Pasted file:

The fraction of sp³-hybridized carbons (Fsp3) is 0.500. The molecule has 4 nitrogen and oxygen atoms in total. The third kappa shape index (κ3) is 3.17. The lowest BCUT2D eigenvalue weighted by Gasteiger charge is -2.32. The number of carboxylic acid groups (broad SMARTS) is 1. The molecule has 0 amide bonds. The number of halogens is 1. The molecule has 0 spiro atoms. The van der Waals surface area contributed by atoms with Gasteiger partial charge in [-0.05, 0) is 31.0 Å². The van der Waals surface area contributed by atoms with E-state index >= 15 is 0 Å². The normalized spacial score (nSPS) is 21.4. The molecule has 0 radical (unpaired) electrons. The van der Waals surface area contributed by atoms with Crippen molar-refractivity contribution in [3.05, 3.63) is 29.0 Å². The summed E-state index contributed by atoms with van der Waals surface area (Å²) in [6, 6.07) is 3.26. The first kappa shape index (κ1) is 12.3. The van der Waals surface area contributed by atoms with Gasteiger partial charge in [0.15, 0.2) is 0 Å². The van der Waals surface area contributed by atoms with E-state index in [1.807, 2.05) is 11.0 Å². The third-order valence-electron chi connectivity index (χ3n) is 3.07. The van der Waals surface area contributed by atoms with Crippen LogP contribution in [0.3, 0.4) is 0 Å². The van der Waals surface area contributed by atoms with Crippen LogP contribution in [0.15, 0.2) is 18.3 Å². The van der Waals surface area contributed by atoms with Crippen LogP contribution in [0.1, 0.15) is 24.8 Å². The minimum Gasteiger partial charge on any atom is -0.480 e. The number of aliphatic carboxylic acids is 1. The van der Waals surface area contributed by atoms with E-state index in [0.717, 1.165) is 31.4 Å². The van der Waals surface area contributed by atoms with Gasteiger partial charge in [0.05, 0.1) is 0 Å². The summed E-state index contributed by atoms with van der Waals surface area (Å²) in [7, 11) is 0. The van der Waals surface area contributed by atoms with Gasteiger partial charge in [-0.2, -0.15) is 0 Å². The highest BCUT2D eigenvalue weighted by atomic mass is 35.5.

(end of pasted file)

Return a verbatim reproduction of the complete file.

The fraction of sp³-hybridized carbons (Fsp3) is 0.500. The molecule has 4 nitrogen and oxygen atoms in total. The third kappa shape index (κ3) is 3.17. The lowest BCUT2D eigenvalue weighted by Gasteiger charge is -2.32. The number of carboxylic acid groups (broad SMARTS) is 1. The molecule has 0 amide bonds. The number of halogens is 1. The molecule has 0 spiro atoms. The van der Waals surface area contributed by atoms with Gasteiger partial charge in [-0.05, 0) is 31.0 Å². The van der Waals surface area contributed by atoms with E-state index >= 15 is 0 Å². The normalized spacial score (nSPS) is 21.4. The molecule has 0 radical (unpaired) electrons. The van der Waals surface area contributed by atoms with Crippen molar-refractivity contribution in [3.05, 3.63) is 29.0 Å². The summed E-state index contributed by atoms with van der Waals surface area (Å²) in [6, 6.07) is 3.26. The first kappa shape index (κ1) is 12.3. The van der Waals surface area contributed by atoms with Gasteiger partial charge in [0.15, 0.2) is 0 Å². The van der Waals surface area contributed by atoms with E-state index in [1.807, 2.05) is 11.0 Å². The third-order valence-electron chi connectivity index (χ3n) is 3.07. The van der Waals surface area contributed by atoms with Crippen LogP contribution in [0.3, 0.4) is 0 Å². The van der Waals surface area contributed by atoms with Crippen LogP contribution in [0.15, 0.2) is 18.3 Å². The van der Waals surface area contributed by atoms with Crippen LogP contribution in [0.1, 0.15) is 24.8 Å². The minimum Gasteiger partial charge on any atom is -0.480 e. The number of aliphatic carboxylic acids is 1. The van der Waals surface area contributed by atoms with E-state index in [0.717, 1.165) is 31.4 Å². The van der Waals surface area contributed by atoms with Gasteiger partial charge in [0.05, 0.1) is 0 Å². The summed E-state index contributed by atoms with van der Waals surface area (Å²) in [7, 11) is 0. The van der Waals surface area contributed by atoms with Gasteiger partial charge in [-0.2, -0.15) is 0 Å². The highest BCUT2D eigenvalue weighted by atomic mass is 35.5.